The health of the Great Barrier Reef is declining and its overall outlook is poor and expected to further deteriorate in the future (The Great Barrier Reef Water Science Taskforce, and the Office of the Great Barrier Reef, Department of Environment and Heritage Protection, 2016).
- Between 1985 and 2012 almost half the coral cover on mid-shelf and off shore reefs has declined.
- Seagrass abundance south of Cooktown has declined since 2009.
- The dugong population south of Cooktown has drastically declined from 1962 levels.
The GBR is facing a number of serious challenges. As previously discussed climate change (ocean warming, ocean acidification, intensification of storm events) is the most significant long-term threat to the GBR and while there are efforts to reduce global emissions, the focus must also be on reducing the full range of pressures on the GBR to improve its resilience. Improving water quality now is the highest priority to building the GBR’s resilience and its capacity to recover from climate change related disturbances (refer to Water section).
It is also imperative to the GBR’s resilience that there is coordinated management of activities that directly use or access the GBR, including port development, increased use of shipping passages, dredging as well as commercial and recreational fishing and tourism. Development and traffic within the sensitive marine environment risk directly destroying offshore ecosystems, including displacing seagrass meadows and reef ecologies.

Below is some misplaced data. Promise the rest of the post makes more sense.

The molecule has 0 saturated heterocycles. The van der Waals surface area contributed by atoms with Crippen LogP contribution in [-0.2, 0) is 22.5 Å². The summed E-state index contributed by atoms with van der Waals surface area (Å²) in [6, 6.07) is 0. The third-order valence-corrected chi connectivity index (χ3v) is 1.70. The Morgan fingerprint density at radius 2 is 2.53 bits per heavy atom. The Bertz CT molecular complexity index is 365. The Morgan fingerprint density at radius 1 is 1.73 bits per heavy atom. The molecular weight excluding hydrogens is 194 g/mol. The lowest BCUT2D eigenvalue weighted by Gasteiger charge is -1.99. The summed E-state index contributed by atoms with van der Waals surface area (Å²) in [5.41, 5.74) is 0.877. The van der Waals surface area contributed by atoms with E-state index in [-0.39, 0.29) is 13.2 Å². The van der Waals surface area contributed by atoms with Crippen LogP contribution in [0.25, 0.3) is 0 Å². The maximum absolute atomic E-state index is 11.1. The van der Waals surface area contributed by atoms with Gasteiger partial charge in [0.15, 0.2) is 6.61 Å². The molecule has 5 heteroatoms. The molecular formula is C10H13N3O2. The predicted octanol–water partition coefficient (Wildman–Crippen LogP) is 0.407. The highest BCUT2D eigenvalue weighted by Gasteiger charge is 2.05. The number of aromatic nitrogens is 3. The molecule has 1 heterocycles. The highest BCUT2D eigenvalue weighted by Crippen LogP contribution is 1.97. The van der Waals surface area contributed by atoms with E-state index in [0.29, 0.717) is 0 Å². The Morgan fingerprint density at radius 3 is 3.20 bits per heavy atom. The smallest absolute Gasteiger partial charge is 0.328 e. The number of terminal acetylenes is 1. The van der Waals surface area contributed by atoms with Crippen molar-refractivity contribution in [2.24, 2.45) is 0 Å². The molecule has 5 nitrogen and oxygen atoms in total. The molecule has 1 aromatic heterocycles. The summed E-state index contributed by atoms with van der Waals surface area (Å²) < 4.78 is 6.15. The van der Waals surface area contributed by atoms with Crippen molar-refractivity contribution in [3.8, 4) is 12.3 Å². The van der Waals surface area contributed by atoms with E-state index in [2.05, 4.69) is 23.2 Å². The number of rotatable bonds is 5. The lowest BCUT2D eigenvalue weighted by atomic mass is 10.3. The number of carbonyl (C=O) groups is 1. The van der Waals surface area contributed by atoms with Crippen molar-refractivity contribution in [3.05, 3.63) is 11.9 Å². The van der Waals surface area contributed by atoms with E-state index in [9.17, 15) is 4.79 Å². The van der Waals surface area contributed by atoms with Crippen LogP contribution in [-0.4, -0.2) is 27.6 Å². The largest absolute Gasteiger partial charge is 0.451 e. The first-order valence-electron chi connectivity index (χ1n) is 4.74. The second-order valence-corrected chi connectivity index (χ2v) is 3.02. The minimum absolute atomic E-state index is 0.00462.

Planning and decision making for competing activities in the GBR need to give consideration to long-term environmental impacts, as well as the long-term sustainability and contributions to the community of the competing industries. While some industries may lead to short-term increases in our regional economies, if their impacts are irreversible this will lead to the long-term demise of not only our natural asset, but also dependant industries and communities. Known impacts to the GBR should be actively remediated where possible to re-establish ecosystem processes and values, thereby ensuring the long-term sustainability of reliant industries such as fishing and tourism.